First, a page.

Ballard, et al, previously published a pilot study that demonstrated a possible benefit of azithromycin prophylaxis in infants weighing less than 1,000 grams, but the original study excluded patients who tested positive for the Ureaplasma bacteria.

Neither the previous study nor the current study demonstrated a statistically significant benefit to using azithromycin therapy to prevent BPD in preterm infants who were not colonized or infected with Ureasplasma.

Though the results of the study show potential for preventing bronchopulmonary dysplasia in Ureaplasma-colonized or infected patients, Dr. Ballard stressed that a larger multi-centered trial is needed to properly assess the benefits of azithromycin for these subjects.

"Our research demonstrates the benefit of treating preterm infants with azithromycin who are colonized or infected with Ureaplasma. To date, this is the largest single-center study to evaluate azithromycin use in preterm infants," Ballard said. "However, further studies are required to evaluate azithromycin therapy for the routine treatment of Ureaplasma colonization/infection in the preterm population."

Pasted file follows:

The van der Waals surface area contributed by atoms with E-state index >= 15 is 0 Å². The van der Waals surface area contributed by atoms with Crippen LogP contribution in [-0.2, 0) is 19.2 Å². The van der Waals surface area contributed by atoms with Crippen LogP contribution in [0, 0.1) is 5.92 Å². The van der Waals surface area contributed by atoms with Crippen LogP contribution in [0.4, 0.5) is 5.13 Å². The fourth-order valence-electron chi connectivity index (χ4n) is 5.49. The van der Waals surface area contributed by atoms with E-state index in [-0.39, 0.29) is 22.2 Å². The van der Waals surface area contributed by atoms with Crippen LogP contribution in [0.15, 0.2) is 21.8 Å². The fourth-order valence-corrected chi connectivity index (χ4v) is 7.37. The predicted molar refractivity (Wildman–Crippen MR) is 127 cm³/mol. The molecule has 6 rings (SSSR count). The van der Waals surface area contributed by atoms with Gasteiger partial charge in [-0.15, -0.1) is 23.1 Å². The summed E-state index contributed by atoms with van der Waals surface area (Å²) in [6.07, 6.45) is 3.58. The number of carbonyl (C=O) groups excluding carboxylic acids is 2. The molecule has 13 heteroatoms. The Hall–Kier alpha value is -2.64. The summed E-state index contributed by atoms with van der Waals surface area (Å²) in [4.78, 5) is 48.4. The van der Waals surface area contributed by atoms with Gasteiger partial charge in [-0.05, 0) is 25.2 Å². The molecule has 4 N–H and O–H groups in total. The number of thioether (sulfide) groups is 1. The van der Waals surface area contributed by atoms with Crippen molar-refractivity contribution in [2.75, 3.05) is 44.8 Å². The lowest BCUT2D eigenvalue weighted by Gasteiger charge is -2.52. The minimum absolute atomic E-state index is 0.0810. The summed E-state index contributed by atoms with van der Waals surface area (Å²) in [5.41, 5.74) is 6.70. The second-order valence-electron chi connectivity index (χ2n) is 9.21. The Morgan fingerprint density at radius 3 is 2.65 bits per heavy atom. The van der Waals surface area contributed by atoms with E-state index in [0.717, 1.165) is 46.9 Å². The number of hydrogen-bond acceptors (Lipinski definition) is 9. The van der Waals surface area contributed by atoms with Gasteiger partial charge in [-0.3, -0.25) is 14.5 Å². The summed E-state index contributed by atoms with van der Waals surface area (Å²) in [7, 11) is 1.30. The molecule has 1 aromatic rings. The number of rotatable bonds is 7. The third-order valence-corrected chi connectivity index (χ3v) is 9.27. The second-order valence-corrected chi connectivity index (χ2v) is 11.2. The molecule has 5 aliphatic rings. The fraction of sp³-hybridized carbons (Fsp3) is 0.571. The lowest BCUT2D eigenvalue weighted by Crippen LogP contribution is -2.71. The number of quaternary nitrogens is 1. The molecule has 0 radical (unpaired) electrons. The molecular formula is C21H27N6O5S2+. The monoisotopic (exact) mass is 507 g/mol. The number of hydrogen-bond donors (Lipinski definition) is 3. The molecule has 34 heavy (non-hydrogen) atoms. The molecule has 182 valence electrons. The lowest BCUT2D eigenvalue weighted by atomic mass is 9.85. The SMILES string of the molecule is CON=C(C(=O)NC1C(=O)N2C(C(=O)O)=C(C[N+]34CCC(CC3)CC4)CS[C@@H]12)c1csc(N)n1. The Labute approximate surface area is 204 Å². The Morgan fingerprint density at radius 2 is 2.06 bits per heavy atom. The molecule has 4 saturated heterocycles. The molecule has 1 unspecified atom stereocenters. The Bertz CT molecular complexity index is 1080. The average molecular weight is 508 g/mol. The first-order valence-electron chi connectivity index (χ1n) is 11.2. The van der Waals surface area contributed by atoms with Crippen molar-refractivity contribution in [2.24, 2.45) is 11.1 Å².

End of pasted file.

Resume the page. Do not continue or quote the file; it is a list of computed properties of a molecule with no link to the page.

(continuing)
Allison Perry | EurekAlert!
Further information:
http://www.uky.edu

Further reports about: BPD Ureaplasma Ureaplasma-colonized antibiotic respiratory infection

More articles from Studies and Analyses:

nachricht Real-time feedback helps save energy and water
08.02.2017 | Otto-Friedrich-Universität Bamberg

nachricht The Great Unknown: Risk-Taking Behavior in Adolescents
19.01.2017 | Max-Planck-Institut für Bildungsforschung

All articles from Studies and Analyses >>>

The most recent press releases about innovation >>>

Die letzten 5 Focus-News des innovations-reports im Überblick:

Im Focus: Breakthrough with a chain of gold atoms

In the field of nanoscience, an international team of physicists with participants from Konstanz has achieved a breakthrough in understanding heat transport

In the field of nanoscience, an international team of physicists with participants from Konstanz has achieved a breakthrough in understanding heat transport

Im Focus: DNA repair: a new letter in the cell alphabet

Results reveal how discoveries may be hidden in scientific “blind spots”

Cells need to repair damaged DNA in our genes to prevent the development of cancer and other diseases. Our cells therefore activate and send “repair-proteins”...